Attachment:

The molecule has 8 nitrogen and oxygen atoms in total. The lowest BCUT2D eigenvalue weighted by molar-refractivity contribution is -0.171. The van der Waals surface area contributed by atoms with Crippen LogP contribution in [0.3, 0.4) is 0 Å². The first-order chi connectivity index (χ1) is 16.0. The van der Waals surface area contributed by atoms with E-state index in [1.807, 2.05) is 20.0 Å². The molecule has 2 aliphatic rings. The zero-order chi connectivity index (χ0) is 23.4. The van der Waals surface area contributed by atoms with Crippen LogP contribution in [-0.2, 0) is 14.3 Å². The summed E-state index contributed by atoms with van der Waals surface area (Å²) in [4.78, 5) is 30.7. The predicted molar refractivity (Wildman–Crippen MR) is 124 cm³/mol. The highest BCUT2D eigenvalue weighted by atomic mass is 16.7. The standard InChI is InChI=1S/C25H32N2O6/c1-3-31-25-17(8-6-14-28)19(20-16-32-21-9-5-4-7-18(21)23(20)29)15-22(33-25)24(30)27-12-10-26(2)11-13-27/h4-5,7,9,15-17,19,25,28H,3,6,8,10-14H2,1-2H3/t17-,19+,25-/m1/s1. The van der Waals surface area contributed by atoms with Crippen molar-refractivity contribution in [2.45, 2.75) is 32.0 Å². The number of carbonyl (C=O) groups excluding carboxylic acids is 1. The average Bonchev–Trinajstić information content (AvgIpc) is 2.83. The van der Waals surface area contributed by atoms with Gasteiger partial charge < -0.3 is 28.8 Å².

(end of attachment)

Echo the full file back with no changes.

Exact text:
The molecule has 8 nitrogen and oxygen atoms in total. The lowest BCUT2D eigenvalue weighted by molar-refractivity contribution is -0.171. The van der Waals surface area contributed by atoms with Crippen LogP contribution in [0.3, 0.4) is 0 Å². The first-order chi connectivity index (χ1) is 16.0. The van der Waals surface area contributed by atoms with E-state index in [1.807, 2.05) is 20.0 Å². The molecule has 2 aliphatic rings. The zero-order chi connectivity index (χ0) is 23.4. The van der Waals surface area contributed by atoms with Crippen LogP contribution in [-0.2, 0) is 14.3 Å². The summed E-state index contributed by atoms with van der Waals surface area (Å²) in [4.78, 5) is 30.7. The predicted molar refractivity (Wildman–Crippen MR) is 124 cm³/mol. The highest BCUT2D eigenvalue weighted by atomic mass is 16.7. The standard InChI is InChI=1S/C25H32N2O6/c1-3-31-25-17(8-6-14-28)19(20-16-32-21-9-5-4-7-18(21)23(20)29)15-22(33-25)24(30)27-12-10-26(2)11-13-27/h4-5,7,9,15-17,19,25,28H,3,6,8,10-14H2,1-2H3/t17-,19+,25-/m1/s1. The van der Waals surface area contributed by atoms with Crippen molar-refractivity contribution in [2.45, 2.75) is 32.0 Å². The number of carbonyl (C=O) groups excluding carboxylic acids is 1. The average Bonchev–Trinajstić information content (AvgIpc) is 2.83. The van der Waals surface area contributed by atoms with Gasteiger partial charge < -0.3 is 28.8 Å².